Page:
• For the purpose of issuing qualified redevelopment bonds

Carryforward of volume cap may not be done for small issue bonds.

Carryforwards are good for three calendar years after the original calendar year of allocation and are used in the order in which they are elected.  A carryover does not need to be renewed throughout the three-year period.  The original carryover applies for all three years.  In other words, the issuer does not need to carry over the original excess from one year to the next with another IRS Form 8328 filing.

On Form 8328, Carryforward Election of Unused Private Activity Bond Volume Cap, Part II (lines 1 through 6) relates to volume cap of the current year, and is not used to identify allocations of carryforward volume cap.  The Form 8328 must be filed by the earlier of February 15 of the year following the year in which the excess has arisen or the date on which bonds are issued pursuant to the carryforward allocation.

PLR 201615008 (Jan. 13, 2016): A public authority was granted a 45-day extension of time to file Form 8328, Carryforward Election of Unused Private Activity Bond Volume Cap, to make a carryforward election under Code Sec. 146(f) with respect to a specified amount of unused private activity bond volume cap. The entity acted reasonably and in good faith, and granting the relief did not prejudice the government’s interests.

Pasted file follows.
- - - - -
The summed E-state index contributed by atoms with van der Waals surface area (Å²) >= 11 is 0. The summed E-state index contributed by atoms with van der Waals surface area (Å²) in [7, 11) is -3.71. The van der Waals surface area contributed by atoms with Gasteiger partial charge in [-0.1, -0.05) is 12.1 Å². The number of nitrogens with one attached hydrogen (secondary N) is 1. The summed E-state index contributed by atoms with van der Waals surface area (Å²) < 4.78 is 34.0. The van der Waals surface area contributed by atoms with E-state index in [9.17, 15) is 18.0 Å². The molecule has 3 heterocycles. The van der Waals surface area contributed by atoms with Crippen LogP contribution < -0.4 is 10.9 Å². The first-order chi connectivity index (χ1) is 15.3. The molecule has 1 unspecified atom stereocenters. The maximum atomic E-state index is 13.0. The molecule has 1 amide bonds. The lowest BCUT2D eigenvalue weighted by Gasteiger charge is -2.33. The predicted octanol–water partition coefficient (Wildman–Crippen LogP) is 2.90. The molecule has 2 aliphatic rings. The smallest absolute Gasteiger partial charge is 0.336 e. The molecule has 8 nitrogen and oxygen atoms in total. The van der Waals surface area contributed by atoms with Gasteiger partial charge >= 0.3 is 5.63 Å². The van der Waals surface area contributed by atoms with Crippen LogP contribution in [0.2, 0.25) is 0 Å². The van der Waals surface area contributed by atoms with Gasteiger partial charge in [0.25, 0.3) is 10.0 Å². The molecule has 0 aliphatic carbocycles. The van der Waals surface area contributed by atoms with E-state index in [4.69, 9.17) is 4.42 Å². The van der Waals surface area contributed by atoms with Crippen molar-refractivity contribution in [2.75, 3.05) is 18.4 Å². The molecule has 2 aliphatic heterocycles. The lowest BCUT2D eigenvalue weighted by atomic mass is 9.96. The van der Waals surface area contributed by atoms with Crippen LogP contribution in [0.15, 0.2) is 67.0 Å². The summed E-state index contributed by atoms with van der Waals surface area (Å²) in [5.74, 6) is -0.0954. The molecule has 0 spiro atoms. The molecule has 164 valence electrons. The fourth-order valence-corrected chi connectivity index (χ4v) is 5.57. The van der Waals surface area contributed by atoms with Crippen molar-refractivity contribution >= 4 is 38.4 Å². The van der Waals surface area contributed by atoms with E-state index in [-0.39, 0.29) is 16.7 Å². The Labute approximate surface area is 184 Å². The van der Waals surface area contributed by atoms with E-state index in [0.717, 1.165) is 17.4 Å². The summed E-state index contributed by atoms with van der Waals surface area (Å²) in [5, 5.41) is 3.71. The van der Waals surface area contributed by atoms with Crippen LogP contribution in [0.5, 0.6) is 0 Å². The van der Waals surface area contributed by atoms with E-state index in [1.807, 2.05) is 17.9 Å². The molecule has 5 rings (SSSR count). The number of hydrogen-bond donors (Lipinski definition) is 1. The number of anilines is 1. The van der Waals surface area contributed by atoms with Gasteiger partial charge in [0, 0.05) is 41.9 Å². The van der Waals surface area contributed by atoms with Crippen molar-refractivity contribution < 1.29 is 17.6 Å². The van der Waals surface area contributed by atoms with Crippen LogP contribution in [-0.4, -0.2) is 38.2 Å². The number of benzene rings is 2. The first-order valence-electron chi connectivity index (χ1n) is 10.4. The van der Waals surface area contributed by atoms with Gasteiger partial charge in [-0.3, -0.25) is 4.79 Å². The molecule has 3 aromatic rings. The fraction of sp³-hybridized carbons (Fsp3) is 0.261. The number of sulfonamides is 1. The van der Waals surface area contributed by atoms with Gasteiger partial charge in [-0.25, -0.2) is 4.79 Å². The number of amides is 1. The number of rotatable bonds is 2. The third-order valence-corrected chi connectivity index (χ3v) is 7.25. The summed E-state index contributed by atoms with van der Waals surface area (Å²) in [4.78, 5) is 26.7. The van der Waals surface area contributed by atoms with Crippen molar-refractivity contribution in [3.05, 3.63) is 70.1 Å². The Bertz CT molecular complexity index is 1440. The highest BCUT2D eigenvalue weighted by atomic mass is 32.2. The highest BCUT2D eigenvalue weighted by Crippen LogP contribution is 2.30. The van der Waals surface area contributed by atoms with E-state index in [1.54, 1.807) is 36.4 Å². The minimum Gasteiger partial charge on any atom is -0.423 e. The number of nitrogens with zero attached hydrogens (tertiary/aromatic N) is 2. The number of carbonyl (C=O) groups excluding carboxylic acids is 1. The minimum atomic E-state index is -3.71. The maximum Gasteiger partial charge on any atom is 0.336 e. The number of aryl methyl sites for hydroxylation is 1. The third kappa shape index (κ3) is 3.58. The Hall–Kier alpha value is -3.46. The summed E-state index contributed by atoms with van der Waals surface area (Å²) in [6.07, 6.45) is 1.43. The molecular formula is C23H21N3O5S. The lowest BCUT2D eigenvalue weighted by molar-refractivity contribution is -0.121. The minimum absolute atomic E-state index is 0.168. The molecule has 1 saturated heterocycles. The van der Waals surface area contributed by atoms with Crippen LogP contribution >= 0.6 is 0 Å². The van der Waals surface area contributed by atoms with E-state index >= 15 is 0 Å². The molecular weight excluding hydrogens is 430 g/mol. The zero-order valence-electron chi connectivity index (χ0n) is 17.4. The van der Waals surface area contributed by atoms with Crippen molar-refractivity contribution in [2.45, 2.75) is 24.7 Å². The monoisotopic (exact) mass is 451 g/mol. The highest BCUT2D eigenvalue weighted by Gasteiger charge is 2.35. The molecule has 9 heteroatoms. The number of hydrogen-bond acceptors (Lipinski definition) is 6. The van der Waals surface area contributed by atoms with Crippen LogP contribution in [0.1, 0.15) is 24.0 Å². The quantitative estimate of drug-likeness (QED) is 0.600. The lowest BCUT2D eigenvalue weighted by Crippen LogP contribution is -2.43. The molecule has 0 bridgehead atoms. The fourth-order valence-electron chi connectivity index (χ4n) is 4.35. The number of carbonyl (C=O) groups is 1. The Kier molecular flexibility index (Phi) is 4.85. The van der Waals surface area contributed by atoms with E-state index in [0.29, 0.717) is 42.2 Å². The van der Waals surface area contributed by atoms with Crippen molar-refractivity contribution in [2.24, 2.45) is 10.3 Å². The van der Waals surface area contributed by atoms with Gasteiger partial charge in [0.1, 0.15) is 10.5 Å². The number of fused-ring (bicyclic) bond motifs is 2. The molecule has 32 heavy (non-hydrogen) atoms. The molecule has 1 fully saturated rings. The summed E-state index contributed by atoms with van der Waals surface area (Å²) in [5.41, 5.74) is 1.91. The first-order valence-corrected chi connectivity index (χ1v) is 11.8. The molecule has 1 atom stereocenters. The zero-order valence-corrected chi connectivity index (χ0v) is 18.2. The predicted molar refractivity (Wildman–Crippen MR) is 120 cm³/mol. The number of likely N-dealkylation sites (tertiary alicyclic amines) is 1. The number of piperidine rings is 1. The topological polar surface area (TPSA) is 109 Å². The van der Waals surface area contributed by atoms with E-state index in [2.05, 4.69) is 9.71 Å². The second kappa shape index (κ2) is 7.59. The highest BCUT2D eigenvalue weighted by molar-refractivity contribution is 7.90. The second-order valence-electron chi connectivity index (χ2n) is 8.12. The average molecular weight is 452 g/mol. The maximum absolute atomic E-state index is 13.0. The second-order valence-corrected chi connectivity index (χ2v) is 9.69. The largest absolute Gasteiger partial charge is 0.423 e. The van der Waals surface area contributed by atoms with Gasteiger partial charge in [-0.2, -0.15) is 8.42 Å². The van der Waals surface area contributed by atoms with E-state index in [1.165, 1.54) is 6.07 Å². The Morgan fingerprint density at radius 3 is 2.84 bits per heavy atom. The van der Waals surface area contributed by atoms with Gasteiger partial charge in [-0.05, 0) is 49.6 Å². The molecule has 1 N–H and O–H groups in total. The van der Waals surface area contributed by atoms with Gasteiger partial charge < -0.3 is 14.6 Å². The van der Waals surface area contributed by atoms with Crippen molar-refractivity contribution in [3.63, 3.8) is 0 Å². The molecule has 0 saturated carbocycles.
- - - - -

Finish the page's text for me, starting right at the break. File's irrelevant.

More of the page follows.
Rev. Proc. 2005-30 provides an automatic six-month extension of the filing date if the issuing authority files Form 8328 within six months of the original due date and meets the following additional conditions: (1) the issuing authority must print or type on the top of the form “FILED PURSUANT TO REV. PROC. 2005-30,” (2) the Internal Revenue Service has not provided the issuing authority with written notice that it failed to make the carryforward election timely, (3) the late filing does not represent a reversal of an earlier decision not to file a carryforward election by the due date, (4) the late filing is not in reaction to changed circumstances after the filing date, and (5) all other requirements for the filing are met. Rev. Proc. 2005-30 is available for download from the Internet at: http://www.irs.gov/irb/2005-22_IRB/ar09.html.

PLR 201528005: Extension to file carryforward election.

PLR 200208014 (Nov. 20, 2001):  In this PLR, the Internal Revenue Service determines that the Authority (which is a successor issuer to the Administration) will succeed to any carryforward election properly made by the Administration and will be able to use that carryfoward to the same extent that the Administration could have used that carryforward had it remained in existence.

Other Matters

The Bond Buyer, “Draw-Down Bond Issuers are Satisfied With New IRS Guidance on PAB Cap,” August 4, 2011:  Guidance by the IRS in November 2010 indicated that draws of draw-down bond proceeds in different years would require additional volume cap allocations.  New guidance provided on August 3, 2011, however, reverses course. In that guidance, the IRS states that an issuer can consider the bonds “issued at the first draw of bond proceeds for purposes of obtaining an allocation of PAB Cap.  The issuer can carry the cap forward for three years for the bonds, even though some of the bond proceeds may not be drawn down until the second or third year after issuance.”

See Notice 2010-81 and Notice 2011-63 (especially the 2011 notice) concerning rules on how to allocate volume cap to draw-down bonds with draws in differing years.

See FSA 001678 (Jan. 31, 2004) regarding delegation of volume cap determination from the legislature to the governor.